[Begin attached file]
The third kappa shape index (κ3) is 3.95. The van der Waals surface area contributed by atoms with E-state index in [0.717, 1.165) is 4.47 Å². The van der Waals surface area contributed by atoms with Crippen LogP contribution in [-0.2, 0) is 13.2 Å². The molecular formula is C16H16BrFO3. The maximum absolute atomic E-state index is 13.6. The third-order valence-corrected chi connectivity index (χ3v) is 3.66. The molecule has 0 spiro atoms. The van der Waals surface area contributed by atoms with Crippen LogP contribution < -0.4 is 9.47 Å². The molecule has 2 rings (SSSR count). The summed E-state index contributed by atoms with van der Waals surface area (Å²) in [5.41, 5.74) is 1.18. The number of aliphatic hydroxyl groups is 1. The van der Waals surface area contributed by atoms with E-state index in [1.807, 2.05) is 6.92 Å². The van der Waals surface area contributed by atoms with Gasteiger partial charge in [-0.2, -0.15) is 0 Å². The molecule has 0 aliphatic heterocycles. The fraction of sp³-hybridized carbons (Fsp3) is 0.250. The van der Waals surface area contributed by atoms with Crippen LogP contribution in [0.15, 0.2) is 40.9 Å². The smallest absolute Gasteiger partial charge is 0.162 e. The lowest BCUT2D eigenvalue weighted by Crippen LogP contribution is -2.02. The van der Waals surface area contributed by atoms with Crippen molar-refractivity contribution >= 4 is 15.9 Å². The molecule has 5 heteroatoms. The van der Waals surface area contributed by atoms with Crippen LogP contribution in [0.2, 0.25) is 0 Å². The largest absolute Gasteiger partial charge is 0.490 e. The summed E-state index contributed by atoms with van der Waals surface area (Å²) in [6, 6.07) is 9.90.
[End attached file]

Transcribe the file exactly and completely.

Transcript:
The third kappa shape index (κ3) is 3.95. The van der Waals surface area contributed by atoms with E-state index in [0.717, 1.165) is 4.47 Å². The van der Waals surface area contributed by atoms with Crippen LogP contribution in [-0.2, 0) is 13.2 Å². The molecular formula is C16H16BrFO3. The maximum absolute atomic E-state index is 13.6. The third-order valence-corrected chi connectivity index (χ3v) is 3.66. The molecule has 0 spiro atoms. The van der Waals surface area contributed by atoms with Crippen LogP contribution < -0.4 is 9.47 Å². The molecule has 2 rings (SSSR count). The summed E-state index contributed by atoms with van der Waals surface area (Å²) in [5.41, 5.74) is 1.18. The number of aliphatic hydroxyl groups is 1. The van der Waals surface area contributed by atoms with E-state index in [1.807, 2.05) is 6.92 Å². The van der Waals surface area contributed by atoms with Gasteiger partial charge in [-0.2, -0.15) is 0 Å². The molecule has 0 aliphatic heterocycles. The fraction of sp³-hybridized carbons (Fsp3) is 0.250. The van der Waals surface area contributed by atoms with Crippen LogP contribution in [0.15, 0.2) is 40.9 Å². The smallest absolute Gasteiger partial charge is 0.162 e. The lowest BCUT2D eigenvalue weighted by Crippen LogP contribution is -2.02. The van der Waals surface area contributed by atoms with Crippen molar-refractivity contribution >= 4 is 15.9 Å². The molecule has 5 heteroatoms. The van der Waals surface area contributed by atoms with Crippen LogP contribution in [0.2, 0.25) is 0 Å². The largest absolute Gasteiger partial charge is 0.490 e. The summed E-state index contributed by atoms with van der Waals surface area (Å²) in [6, 6.07) is 9.90.